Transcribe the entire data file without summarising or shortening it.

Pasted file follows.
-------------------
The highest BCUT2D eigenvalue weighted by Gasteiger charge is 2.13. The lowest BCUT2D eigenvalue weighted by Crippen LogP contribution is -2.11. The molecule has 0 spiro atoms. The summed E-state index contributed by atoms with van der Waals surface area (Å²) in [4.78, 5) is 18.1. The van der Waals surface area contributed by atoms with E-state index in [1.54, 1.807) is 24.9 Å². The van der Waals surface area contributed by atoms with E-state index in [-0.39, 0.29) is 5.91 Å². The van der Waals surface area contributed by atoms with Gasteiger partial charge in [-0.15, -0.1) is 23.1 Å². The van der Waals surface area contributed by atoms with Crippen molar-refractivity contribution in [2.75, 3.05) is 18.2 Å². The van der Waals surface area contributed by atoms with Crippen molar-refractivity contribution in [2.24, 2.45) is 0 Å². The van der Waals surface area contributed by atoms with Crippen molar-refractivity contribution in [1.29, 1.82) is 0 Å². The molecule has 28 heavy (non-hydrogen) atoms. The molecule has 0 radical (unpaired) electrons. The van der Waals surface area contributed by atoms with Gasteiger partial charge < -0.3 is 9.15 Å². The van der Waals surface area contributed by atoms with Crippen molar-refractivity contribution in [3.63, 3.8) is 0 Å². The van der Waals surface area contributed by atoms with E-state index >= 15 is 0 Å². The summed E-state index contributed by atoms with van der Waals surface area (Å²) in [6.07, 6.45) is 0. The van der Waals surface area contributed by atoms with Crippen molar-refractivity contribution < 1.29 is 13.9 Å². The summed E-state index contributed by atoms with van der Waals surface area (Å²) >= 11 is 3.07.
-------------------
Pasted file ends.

The highest BCUT2D eigenvalue weighted by Gasteiger charge is 2.13. The lowest BCUT2D eigenvalue weighted by Crippen LogP contribution is -2.11. The molecule has 0 spiro atoms. The summed E-state index contributed by atoms with van der Waals surface area (Å²) in [4.78, 5) is 18.1. The van der Waals surface area contributed by atoms with E-state index in [1.54, 1.807) is 24.9 Å². The van der Waals surface area contributed by atoms with E-state index in [-0.39, 0.29) is 5.91 Å². The van der Waals surface area contributed by atoms with Gasteiger partial charge in [-0.15, -0.1) is 23.1 Å². The van der Waals surface area contributed by atoms with Crippen molar-refractivity contribution in [2.75, 3.05) is 18.2 Å². The van der Waals surface area contributed by atoms with Crippen molar-refractivity contribution in [2.24, 2.45) is 0 Å². The van der Waals surface area contributed by atoms with Crippen molar-refractivity contribution in [1.29, 1.82) is 0 Å². The molecule has 28 heavy (non-hydrogen) atoms. The molecule has 0 radical (unpaired) electrons. The van der Waals surface area contributed by atoms with Gasteiger partial charge < -0.3 is 9.15 Å². The van der Waals surface area contributed by atoms with Crippen molar-refractivity contribution in [3.63, 3.8) is 0 Å². The van der Waals surface area contributed by atoms with E-state index >= 15 is 0 Å². The summed E-state index contributed by atoms with van der Waals surface area (Å²) in [6.07, 6.45) is 0. The van der Waals surface area contributed by atoms with Crippen molar-refractivity contribution < 1.29 is 13.9 Å². The summed E-state index contributed by atoms with van der Waals surface area (Å²) >= 11 is 3.07.